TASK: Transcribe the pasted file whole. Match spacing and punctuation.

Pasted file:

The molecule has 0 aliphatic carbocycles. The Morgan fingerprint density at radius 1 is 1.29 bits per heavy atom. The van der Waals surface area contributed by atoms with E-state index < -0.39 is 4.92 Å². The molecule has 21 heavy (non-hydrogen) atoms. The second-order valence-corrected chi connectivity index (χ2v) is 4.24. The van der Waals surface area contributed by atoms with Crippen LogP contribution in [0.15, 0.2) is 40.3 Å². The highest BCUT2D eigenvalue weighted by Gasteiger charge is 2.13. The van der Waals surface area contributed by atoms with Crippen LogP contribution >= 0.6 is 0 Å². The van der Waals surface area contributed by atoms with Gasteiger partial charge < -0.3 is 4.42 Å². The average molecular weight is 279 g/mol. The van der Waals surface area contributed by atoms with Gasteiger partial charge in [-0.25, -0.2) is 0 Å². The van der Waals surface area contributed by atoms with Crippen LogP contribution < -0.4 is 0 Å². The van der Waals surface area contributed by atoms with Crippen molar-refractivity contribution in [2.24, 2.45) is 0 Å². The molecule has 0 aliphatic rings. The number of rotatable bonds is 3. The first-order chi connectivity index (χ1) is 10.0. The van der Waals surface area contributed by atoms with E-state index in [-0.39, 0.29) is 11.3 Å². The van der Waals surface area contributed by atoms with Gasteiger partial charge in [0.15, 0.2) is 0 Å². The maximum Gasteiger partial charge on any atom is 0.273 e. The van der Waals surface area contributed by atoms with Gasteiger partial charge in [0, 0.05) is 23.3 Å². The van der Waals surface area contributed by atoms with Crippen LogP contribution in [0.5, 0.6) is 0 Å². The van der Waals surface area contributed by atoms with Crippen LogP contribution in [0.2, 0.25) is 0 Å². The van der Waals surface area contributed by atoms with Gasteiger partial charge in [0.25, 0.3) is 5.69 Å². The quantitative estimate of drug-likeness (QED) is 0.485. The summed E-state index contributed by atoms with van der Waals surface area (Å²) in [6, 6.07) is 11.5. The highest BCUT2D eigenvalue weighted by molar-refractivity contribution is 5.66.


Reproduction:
The molecule has 0 aliphatic carbocycles. The Morgan fingerprint density at radius 1 is 1.29 bits per heavy atom. The van der Waals surface area contributed by atoms with E-state index < -0.39 is 4.92 Å². The molecule has 21 heavy (non-hydrogen) atoms. The second-order valence-corrected chi connectivity index (χ2v) is 4.24. The van der Waals surface area contributed by atoms with Crippen LogP contribution in [0.15, 0.2) is 40.3 Å². The highest BCUT2D eigenvalue weighted by Gasteiger charge is 2.13. The van der Waals surface area contributed by atoms with Crippen LogP contribution >= 0.6 is 0 Å². The van der Waals surface area contributed by atoms with Gasteiger partial charge < -0.3 is 4.42 Å². The average molecular weight is 279 g/mol. The van der Waals surface area contributed by atoms with Gasteiger partial charge in [-0.25, -0.2) is 0 Å². The van der Waals surface area contributed by atoms with Crippen LogP contribution < -0.4 is 0 Å². The van der Waals surface area contributed by atoms with Crippen molar-refractivity contribution in [2.24, 2.45) is 0 Å². The molecule has 0 aliphatic rings. The number of rotatable bonds is 3. The first-order chi connectivity index (χ1) is 10.0. The van der Waals surface area contributed by atoms with E-state index in [-0.39, 0.29) is 11.3 Å². The van der Waals surface area contributed by atoms with Gasteiger partial charge in [0.15, 0.2) is 0 Å². The maximum Gasteiger partial charge on any atom is 0.273 e. The van der Waals surface area contributed by atoms with Gasteiger partial charge in [0, 0.05) is 23.3 Å². The van der Waals surface area contributed by atoms with Crippen LogP contribution in [0.5, 0.6) is 0 Å². The van der Waals surface area contributed by atoms with Crippen LogP contribution in [0.2, 0.25) is 0 Å². The van der Waals surface area contributed by atoms with Gasteiger partial charge in [0.25, 0.3) is 5.69 Å². The quantitative estimate of drug-likeness (QED) is 0.485. The summed E-state index contributed by atoms with van der Waals surface area (Å²) in [6, 6.07) is 11.5. The highest BCUT2D eigenvalue weighted by molar-refractivity contribution is 5.66.